Saturday, March 31, 2007

seven gods

INTRODUCTION. The Shichifukujin 七福神 are an eclectic group of deities from Japan, India, and China. Only one is native to Japan (Ebisu) and Japan's indigenous Shinto tradition. Three are from the Hindu-Buddhist pantheon of India (Daikokuten, Bishamonten, and Benzaiten) and three from Chinese Taoist-Buddhist traditions (Hotei, Juroujin, and Fukurokuju). In Japan, they travel together on their treasure ship (takara bune 宝船) and dispense happiness to believers. Each deity existed independently before Japan's "artificial" creation of the group in the 17th century. Images of the seven appear with great frequency in modern Japan, and the most common ordering is: Ebisu, Daikoku, Benzai, Hotei, Fukurokuju, Juroujin, Bishamonten. Each deity is presented briefly below. Click any deity name for full textual reviews & numerous photos. Click here for photo montage. SEVEN VIRTUES. Says the Flammarion Iconographic Guide: This popular group of deities recalls "the seven wise men of the bamboo thicket" or the "seven wise men of the wine cup" whose images are popular in China. The Japanese group was artificially created in the 17th century by the monk Tenkai (who died in 1643 and was posthumously named Jigen Daishi), who wanted to symbolize the essential virtues of the man of his time for the Shogun Tokugawa Iemitsu (1623-1650 AD). The seven virtues are:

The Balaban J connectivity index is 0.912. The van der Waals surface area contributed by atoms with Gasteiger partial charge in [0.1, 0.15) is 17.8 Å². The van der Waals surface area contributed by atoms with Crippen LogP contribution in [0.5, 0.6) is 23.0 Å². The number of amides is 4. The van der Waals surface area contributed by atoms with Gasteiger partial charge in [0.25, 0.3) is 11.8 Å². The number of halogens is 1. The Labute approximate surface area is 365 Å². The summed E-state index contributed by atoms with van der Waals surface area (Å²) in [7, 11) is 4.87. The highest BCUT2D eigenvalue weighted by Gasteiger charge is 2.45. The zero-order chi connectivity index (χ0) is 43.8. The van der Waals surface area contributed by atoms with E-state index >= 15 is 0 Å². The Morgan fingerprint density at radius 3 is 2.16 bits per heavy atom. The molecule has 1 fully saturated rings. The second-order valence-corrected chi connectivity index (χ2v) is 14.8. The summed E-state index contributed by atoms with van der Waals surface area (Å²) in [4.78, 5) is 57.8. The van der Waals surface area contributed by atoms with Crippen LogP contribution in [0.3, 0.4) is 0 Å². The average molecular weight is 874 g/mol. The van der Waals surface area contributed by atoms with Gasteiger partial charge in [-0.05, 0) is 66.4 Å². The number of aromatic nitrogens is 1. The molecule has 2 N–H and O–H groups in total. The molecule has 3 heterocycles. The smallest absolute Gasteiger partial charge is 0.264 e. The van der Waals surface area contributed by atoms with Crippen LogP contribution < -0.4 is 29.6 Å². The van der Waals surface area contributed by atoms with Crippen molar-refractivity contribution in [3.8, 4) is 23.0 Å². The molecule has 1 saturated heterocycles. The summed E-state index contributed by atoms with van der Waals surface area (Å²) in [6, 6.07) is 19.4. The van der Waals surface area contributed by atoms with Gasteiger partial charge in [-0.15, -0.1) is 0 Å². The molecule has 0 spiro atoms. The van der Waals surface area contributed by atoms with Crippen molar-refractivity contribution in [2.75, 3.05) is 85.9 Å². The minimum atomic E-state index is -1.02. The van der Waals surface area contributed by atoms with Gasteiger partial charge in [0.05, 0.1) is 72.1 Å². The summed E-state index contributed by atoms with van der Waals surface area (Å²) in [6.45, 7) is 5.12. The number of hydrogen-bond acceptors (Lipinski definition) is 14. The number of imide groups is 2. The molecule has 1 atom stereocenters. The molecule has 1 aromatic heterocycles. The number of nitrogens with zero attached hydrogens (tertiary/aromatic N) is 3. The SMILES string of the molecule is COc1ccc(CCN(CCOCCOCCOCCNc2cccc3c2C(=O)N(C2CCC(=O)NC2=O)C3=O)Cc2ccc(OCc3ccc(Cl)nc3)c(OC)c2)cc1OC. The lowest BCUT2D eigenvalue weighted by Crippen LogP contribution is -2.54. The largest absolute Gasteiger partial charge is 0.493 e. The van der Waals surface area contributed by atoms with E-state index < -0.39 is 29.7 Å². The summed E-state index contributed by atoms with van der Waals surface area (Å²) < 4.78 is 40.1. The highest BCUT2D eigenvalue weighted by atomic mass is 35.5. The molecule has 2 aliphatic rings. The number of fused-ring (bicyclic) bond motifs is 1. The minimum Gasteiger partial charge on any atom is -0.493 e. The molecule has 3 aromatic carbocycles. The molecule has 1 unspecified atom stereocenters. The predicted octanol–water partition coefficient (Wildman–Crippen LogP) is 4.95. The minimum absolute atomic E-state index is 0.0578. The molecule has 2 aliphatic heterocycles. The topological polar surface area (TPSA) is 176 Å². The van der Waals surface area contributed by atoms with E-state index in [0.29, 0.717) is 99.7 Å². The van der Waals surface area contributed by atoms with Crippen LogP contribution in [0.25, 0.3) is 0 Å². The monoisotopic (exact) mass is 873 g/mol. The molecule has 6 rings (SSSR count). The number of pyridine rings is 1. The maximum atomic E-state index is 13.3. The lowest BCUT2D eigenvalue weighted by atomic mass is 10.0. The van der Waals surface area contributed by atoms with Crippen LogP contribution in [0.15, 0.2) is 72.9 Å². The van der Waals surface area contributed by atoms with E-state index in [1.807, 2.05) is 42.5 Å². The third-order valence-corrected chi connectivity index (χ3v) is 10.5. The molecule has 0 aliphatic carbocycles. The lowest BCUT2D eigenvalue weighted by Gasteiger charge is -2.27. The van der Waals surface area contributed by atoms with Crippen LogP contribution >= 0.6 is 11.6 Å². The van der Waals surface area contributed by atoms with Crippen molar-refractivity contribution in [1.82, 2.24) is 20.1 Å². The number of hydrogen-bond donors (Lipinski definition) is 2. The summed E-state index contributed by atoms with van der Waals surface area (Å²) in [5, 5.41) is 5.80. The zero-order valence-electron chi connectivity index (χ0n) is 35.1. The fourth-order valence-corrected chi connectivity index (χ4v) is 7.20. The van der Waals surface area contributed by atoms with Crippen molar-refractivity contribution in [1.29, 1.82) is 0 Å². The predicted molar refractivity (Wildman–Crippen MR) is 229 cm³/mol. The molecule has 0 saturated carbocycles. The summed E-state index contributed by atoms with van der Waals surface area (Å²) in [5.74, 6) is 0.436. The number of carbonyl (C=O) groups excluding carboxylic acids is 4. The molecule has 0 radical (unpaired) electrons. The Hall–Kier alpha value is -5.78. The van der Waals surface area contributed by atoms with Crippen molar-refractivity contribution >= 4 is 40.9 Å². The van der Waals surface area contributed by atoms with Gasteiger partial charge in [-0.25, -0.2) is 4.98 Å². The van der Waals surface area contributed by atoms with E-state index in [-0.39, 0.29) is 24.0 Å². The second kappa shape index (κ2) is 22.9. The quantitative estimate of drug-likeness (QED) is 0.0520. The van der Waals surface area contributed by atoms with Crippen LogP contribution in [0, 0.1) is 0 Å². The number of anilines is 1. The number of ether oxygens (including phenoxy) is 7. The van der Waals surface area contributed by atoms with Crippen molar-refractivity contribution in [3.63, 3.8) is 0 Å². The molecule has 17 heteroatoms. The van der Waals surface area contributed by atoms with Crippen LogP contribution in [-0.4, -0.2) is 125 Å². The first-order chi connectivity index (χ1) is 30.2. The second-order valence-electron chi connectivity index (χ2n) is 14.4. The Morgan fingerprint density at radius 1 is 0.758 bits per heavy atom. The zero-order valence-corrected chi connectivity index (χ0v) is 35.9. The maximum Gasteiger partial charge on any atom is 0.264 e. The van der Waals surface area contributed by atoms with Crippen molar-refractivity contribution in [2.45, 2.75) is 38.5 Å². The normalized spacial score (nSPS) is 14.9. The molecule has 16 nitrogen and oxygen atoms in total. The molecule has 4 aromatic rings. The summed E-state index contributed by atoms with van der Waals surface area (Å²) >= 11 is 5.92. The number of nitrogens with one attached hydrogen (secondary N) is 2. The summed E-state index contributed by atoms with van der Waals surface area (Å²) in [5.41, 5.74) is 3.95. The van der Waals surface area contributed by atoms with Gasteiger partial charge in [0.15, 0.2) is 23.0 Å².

Candour (Ebisu)
Fortune (Daikokuten)
Amiability (Benzaiten)
Magnanimity (Hotei)
Popularity (Fukurokuju)
Longevity (Juroujin)
Dignity (Bishamonten)

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